“Jory entered the Institute with a passion for music, art, and technology,” recalled Leslye Prum. “It was there that he was surrounded by imaginative, divergent thinkers, who like himself, were designing their own paths through life. Embracing Disney's vision for an interactive art school, Jory actively pursued integrating music and technology with animation and film. He was determined to create art that combined them all and became an out-of-the-box catalyst who inspired collaboration between other artists and disciplines.”
The endowment is a fitting tribute to Jory, who was passionate about advancing the field of music and sound. It is CalArts’ first scholarship endowment fund dedicated to BFA or MFA level Music Technology or Experimental Sound students. "Jory was, quite simply, a brilliant sound designer and engineer who left his mark in the entertainment industry in a very short time," said David Rosenboom, Richard Seaver Distinguished Chair in Music and Dean of The Herb Alpert School of Music at CalArts. "While we deeply mourn his passing, this scholarship is a wonderful tribute to Jory, whose memory will live on through the work of future Prum Scholars. CalArts is grateful to Jory's family and friends for their generosity." Since its beginning, CalArts has pushed the boundaries of innovation in music. In particular, the Music Technology: Interaction, Intelligence & Design Program and the Experimental Sound Practices specialization provide opportunities for some of the world’s most forward-looking music students to explore new areas of music and possibly to invent their own.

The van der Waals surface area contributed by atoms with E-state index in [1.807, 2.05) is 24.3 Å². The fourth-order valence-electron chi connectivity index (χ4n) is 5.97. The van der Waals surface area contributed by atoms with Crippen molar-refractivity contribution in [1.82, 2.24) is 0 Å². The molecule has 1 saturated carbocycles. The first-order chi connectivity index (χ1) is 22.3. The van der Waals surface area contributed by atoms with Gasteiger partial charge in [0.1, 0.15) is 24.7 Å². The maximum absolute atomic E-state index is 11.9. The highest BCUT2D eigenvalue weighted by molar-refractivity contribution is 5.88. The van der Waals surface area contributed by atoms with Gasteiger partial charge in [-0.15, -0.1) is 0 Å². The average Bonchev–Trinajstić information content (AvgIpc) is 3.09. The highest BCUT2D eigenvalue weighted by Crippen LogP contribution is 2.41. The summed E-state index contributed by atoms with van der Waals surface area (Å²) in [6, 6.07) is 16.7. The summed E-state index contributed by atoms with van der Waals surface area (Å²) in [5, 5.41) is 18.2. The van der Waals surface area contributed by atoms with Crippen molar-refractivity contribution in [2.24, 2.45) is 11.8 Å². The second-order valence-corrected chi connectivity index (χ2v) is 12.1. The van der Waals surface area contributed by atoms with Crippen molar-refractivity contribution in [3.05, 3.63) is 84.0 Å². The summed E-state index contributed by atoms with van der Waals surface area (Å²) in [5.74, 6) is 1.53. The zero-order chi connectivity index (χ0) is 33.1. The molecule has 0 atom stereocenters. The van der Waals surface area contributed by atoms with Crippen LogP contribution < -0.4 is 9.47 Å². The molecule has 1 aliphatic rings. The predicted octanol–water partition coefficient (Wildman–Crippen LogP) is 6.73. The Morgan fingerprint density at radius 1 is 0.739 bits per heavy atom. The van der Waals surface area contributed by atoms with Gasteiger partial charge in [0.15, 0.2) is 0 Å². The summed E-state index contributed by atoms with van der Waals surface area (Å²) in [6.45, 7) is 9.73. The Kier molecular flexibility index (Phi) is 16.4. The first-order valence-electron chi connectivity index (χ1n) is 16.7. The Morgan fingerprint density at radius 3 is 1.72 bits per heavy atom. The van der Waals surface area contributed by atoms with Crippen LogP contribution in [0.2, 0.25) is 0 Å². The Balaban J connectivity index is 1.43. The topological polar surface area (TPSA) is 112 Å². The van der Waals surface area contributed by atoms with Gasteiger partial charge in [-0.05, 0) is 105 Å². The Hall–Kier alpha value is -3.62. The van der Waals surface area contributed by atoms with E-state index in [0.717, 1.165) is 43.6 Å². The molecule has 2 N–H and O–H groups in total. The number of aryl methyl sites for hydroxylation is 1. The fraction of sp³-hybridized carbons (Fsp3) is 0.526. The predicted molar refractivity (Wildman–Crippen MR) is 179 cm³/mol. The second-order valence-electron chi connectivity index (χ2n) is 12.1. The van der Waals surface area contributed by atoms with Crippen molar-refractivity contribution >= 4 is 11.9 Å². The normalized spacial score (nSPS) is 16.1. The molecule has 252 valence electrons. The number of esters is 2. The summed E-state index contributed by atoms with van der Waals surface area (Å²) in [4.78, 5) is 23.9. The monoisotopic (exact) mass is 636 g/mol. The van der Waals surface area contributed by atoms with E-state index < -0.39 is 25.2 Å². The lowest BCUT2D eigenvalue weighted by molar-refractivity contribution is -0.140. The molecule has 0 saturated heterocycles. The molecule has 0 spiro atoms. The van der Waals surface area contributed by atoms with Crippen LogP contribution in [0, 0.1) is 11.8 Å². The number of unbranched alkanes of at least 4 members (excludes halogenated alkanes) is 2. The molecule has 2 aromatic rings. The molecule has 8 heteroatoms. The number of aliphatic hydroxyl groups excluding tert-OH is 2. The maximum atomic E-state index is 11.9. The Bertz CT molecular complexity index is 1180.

Click here for more information about the Jory Prum Scholarship for Sounds that Redefine Normal. For questions about making a gift to CalArts, please contact the Office of Advancement at (661)291-3435 or firstname.lastname@example.org.
More about Jory Prum’s legacy: After graduating from CalArts, Prum worked at Jim Henson’s Creature Shop, and then at Disney online. In 1999, he joined the sound team at LucasArts Entertainment Company. His gaming credits encompass the greatest hits of the genre including games based on Star Wars, Jurassic Park, Back to the Future and CSI, among many other video game franchises. He was foley recordist for films including Columbia Pictures’ Adaptation. Prum received three Aggie Awards, A Spillprisen (Norwegian Game Awards), and a Game Audio Network Guild Award for his gaming sound design. In 2013, CalArts’ 24700 blog talked to Jory about his work and time at the Institute. Click here to read the interview.
Scholarships at CalArts: Scholarships are a vital part of the financial aid students receive at CalArts and increasing the number of scholarships is among CalArts’ greatest priorities. In the 2015/16 academic year, CalArts awarded more than $17 million in scholarships to 77 percent of its students, with awards averaging $11,000 per undergraduate student. In addition to supporting students of artistic distinction, the Institute’s goal is to provide scholarship support to all students with financial need.